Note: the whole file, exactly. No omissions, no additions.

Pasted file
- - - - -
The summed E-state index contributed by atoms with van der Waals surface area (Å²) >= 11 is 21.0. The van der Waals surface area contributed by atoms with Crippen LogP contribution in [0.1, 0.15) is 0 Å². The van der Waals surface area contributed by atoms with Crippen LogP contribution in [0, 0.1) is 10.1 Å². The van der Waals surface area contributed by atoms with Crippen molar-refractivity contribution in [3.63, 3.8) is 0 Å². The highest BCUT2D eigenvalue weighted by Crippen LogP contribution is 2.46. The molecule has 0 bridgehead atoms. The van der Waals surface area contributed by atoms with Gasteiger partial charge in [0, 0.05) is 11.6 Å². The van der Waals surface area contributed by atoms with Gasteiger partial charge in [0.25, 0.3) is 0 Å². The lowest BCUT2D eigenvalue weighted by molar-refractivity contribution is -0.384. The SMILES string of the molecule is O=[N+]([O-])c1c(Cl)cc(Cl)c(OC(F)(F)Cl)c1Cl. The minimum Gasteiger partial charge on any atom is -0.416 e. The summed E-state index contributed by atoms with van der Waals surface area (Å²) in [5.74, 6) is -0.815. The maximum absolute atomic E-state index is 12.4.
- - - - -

The summed E-state index contributed by atoms with van der Waals surface area (Å²) >= 11 is 21.0. The van der Waals surface area contributed by atoms with Crippen LogP contribution in [0.1, 0.15) is 0 Å². The van der Waals surface area contributed by atoms with Crippen LogP contribution in [0, 0.1) is 10.1 Å². The van der Waals surface area contributed by atoms with Crippen molar-refractivity contribution in [3.63, 3.8) is 0 Å². The highest BCUT2D eigenvalue weighted by Crippen LogP contribution is 2.46. The molecule has 0 bridgehead atoms. The van der Waals surface area contributed by atoms with Gasteiger partial charge in [0, 0.05) is 11.6 Å². The van der Waals surface area contributed by atoms with Gasteiger partial charge in [0.25, 0.3) is 0 Å². The lowest BCUT2D eigenvalue weighted by molar-refractivity contribution is -0.384. The SMILES string of the molecule is O=[N+]([O-])c1c(Cl)cc(Cl)c(OC(F)(F)Cl)c1Cl. The minimum Gasteiger partial charge on any atom is -0.416 e. The summed E-state index contributed by atoms with van der Waals surface area (Å²) in [5.74, 6) is -0.815. The maximum absolute atomic E-state index is 12.4.